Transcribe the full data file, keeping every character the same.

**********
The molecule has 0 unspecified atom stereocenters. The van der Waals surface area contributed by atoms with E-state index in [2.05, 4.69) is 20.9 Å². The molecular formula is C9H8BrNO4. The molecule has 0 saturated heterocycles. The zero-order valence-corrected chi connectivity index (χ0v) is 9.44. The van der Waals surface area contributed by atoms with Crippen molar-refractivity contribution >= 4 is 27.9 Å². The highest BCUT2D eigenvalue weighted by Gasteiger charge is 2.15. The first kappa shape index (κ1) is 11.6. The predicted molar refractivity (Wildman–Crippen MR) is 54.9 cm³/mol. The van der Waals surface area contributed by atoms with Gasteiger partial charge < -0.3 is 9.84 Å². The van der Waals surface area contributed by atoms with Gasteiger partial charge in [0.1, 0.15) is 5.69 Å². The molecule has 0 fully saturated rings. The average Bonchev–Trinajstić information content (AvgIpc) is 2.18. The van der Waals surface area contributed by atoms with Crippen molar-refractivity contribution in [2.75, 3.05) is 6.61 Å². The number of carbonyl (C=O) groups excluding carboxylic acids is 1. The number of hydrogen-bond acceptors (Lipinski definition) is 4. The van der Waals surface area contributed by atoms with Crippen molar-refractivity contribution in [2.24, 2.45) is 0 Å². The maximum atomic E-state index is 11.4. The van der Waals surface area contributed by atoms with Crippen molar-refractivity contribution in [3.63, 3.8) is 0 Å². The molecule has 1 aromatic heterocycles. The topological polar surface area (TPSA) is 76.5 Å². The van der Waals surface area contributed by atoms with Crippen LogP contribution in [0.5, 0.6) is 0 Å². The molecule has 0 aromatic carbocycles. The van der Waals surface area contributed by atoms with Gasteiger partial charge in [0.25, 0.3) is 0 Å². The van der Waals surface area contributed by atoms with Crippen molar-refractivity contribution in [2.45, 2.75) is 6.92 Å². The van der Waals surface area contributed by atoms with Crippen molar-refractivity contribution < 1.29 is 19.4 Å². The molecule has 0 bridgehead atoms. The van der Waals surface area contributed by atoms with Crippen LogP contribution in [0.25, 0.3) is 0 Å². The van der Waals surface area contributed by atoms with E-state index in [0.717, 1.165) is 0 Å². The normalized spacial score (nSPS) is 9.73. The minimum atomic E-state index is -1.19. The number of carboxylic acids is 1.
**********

The molecule has 0 unspecified atom stereocenters. The van der Waals surface area contributed by atoms with E-state index in [2.05, 4.69) is 20.9 Å². The molecular formula is C9H8BrNO4. The molecule has 0 saturated heterocycles. The zero-order valence-corrected chi connectivity index (χ0v) is 9.44. The van der Waals surface area contributed by atoms with Crippen molar-refractivity contribution >= 4 is 27.9 Å². The highest BCUT2D eigenvalue weighted by Gasteiger charge is 2.15. The first kappa shape index (κ1) is 11.6. The predicted molar refractivity (Wildman–Crippen MR) is 54.9 cm³/mol. The van der Waals surface area contributed by atoms with Gasteiger partial charge < -0.3 is 9.84 Å². The van der Waals surface area contributed by atoms with Gasteiger partial charge in [0.1, 0.15) is 5.69 Å². The molecule has 0 fully saturated rings. The average Bonchev–Trinajstić information content (AvgIpc) is 2.18. The van der Waals surface area contributed by atoms with Crippen molar-refractivity contribution in [2.75, 3.05) is 6.61 Å². The number of carbonyl (C=O) groups excluding carboxylic acids is 1. The number of hydrogen-bond acceptors (Lipinski definition) is 4. The van der Waals surface area contributed by atoms with Crippen molar-refractivity contribution in [2.24, 2.45) is 0 Å². The maximum atomic E-state index is 11.4. The van der Waals surface area contributed by atoms with Crippen molar-refractivity contribution in [3.63, 3.8) is 0 Å². The molecule has 1 aromatic heterocycles. The topological polar surface area (TPSA) is 76.5 Å². The van der Waals surface area contributed by atoms with Crippen LogP contribution in [0.5, 0.6) is 0 Å². The molecule has 0 aromatic carbocycles. The van der Waals surface area contributed by atoms with Gasteiger partial charge in [0.25, 0.3) is 0 Å². The van der Waals surface area contributed by atoms with Crippen molar-refractivity contribution in [2.45, 2.75) is 6.92 Å². The van der Waals surface area contributed by atoms with Crippen molar-refractivity contribution < 1.29 is 19.4 Å². The molecule has 0 bridgehead atoms. The van der Waals surface area contributed by atoms with Crippen LogP contribution in [0.25, 0.3) is 0 Å². The van der Waals surface area contributed by atoms with E-state index in [0.717, 1.165) is 0 Å². The normalized spacial score (nSPS) is 9.73. The minimum atomic E-state index is -1.19. The number of carboxylic acids is 1.